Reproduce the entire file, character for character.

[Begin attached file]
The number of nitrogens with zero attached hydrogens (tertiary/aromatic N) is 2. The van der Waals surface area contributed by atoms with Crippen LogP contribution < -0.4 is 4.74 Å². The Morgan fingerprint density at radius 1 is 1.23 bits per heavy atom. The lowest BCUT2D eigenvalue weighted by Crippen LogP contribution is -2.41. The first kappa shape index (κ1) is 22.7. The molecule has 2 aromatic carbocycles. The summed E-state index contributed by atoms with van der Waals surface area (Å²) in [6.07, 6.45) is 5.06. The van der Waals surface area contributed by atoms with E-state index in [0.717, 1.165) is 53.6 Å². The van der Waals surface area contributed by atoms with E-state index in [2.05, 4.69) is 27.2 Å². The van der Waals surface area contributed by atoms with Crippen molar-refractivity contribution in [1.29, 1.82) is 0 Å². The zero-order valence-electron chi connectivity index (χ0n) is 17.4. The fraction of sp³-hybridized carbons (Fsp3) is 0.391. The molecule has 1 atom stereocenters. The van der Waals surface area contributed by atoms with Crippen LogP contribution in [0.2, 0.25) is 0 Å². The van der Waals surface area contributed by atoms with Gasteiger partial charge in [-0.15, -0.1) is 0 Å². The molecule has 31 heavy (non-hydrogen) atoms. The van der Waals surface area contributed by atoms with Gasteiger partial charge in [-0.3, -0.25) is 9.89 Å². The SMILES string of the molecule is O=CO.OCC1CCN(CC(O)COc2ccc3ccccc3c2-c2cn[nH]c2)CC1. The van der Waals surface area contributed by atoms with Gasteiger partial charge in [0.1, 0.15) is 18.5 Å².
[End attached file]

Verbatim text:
The number of nitrogens with zero attached hydrogens (tertiary/aromatic N) is 2. The van der Waals surface area contributed by atoms with Crippen LogP contribution < -0.4 is 4.74 Å². The Morgan fingerprint density at radius 1 is 1.23 bits per heavy atom. The lowest BCUT2D eigenvalue weighted by Crippen LogP contribution is -2.41. The first kappa shape index (κ1) is 22.7. The molecule has 2 aromatic carbocycles. The summed E-state index contributed by atoms with van der Waals surface area (Å²) in [6.07, 6.45) is 5.06. The van der Waals surface area contributed by atoms with E-state index in [0.717, 1.165) is 53.6 Å². The van der Waals surface area contributed by atoms with E-state index in [2.05, 4.69) is 27.2 Å². The van der Waals surface area contributed by atoms with Crippen molar-refractivity contribution in [1.29, 1.82) is 0 Å². The zero-order valence-electron chi connectivity index (χ0n) is 17.4. The fraction of sp³-hybridized carbons (Fsp3) is 0.391. The molecule has 1 atom stereocenters. The van der Waals surface area contributed by atoms with Crippen LogP contribution in [0.2, 0.25) is 0 Å². The van der Waals surface area contributed by atoms with Gasteiger partial charge in [-0.15, -0.1) is 0 Å². The molecule has 31 heavy (non-hydrogen) atoms. The van der Waals surface area contributed by atoms with Gasteiger partial charge in [-0.3, -0.25) is 9.89 Å². The SMILES string of the molecule is O=CO.OCC1CCN(CC(O)COc2ccc3ccccc3c2-c2cn[nH]c2)CC1. The van der Waals surface area contributed by atoms with Gasteiger partial charge in [0.1, 0.15) is 18.5 Å².